ABU DHABI (Reuters) - Qatar’s Ali Afif eschewed the usual pre-match conventions ahead of a quarter-final clash against South Korea on Thursday, boldly declaring his side would be taking the Asian Cup back to Doha to celebrate with their fans.
A deep political rift between Qatar and the United Arab Emirates, among other countries, has resulted in only a handful of fans making the short trip across the Gulf of Arabia to support the 2022 World Cup hosts.
Qatar have nevertheless shown impressive form in reaching the quarter-finals, winning four matches without conceding a goal and knocking out 2007 champions Iraq in the last 16.
Afif said getting past pre-tournament favourites South Korea and into the semi-finals of the continental championship for the first time on Friday should not be the extent of their ambition.
“We know they are supporting us even they are not here,” the experienced midfielder said of the absent fans.
“We got messages from Doha that they are supporting us and will try to repay them with our unstinting efforts. The whole squad will do so and we will celebrate together and go back to Doha with the Cup for them.”
Afif has only played 10 minutes as a substitute at the tournament so far with Felix Sanchez preferring younger players he has brought through from his days as coach of Qatar’s age group teams.
The Spaniard was a little more respectful of the usual pre-match protocols, paying tribute to South Korea as a “tough” team who play football “in the right way”.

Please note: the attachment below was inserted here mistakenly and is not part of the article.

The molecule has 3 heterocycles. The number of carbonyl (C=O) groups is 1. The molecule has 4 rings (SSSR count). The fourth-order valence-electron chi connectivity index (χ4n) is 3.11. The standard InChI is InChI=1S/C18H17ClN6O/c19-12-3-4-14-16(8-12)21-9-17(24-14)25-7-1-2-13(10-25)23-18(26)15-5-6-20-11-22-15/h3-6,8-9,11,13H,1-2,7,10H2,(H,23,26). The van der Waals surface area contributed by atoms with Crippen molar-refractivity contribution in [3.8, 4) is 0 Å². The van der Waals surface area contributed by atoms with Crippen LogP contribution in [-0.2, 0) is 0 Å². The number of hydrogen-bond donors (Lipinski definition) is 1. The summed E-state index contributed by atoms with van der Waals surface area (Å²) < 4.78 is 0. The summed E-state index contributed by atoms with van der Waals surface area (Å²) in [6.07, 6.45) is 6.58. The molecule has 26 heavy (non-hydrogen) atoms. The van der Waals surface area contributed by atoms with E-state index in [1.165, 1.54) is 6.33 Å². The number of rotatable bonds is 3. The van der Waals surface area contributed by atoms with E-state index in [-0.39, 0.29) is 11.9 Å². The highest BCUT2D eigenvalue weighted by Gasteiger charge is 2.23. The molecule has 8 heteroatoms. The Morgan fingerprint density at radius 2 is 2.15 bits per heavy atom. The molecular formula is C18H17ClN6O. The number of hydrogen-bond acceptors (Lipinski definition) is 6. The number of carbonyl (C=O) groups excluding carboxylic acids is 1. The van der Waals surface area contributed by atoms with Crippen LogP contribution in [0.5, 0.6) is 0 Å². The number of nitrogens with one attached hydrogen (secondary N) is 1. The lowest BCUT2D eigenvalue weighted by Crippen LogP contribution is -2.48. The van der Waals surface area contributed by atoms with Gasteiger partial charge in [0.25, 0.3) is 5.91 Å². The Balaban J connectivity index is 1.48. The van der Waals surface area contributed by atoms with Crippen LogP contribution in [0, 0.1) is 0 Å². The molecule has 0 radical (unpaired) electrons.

“The players are very confident,” he added. “But at the same time we know it’s going to be very tough and have to be ready to produce a good performance.”
Paulo Bento is hoping to deliver a third Asian Cup to South Korea and the Portuguese coach was cautious about the challenge presented by the Qataris, particularly their speed in the transition from defence to attack.
He was not concerned about having only a three day break after needing extra time to get past Bahrain in the last 16, though, nor about forward Son Heung-min not having found the net in two matches.
“It’s not mandatory that Son scores goals for the national team,” he said.
“What is most important is that we’ve scored in every game in this competition. I don’t care who scores.”
Bento was delighted that the video assistant referee (VAR) system was being introduced from the quarter-final stage but said it should have been utilized from the start of the tournament.
The winners of Friday’s match will play holders Australia or hosts the United Arab Emirates in the semi-finals in Al Ain.
Reporting by Nick Mulvenney, editing by Christian Radnedge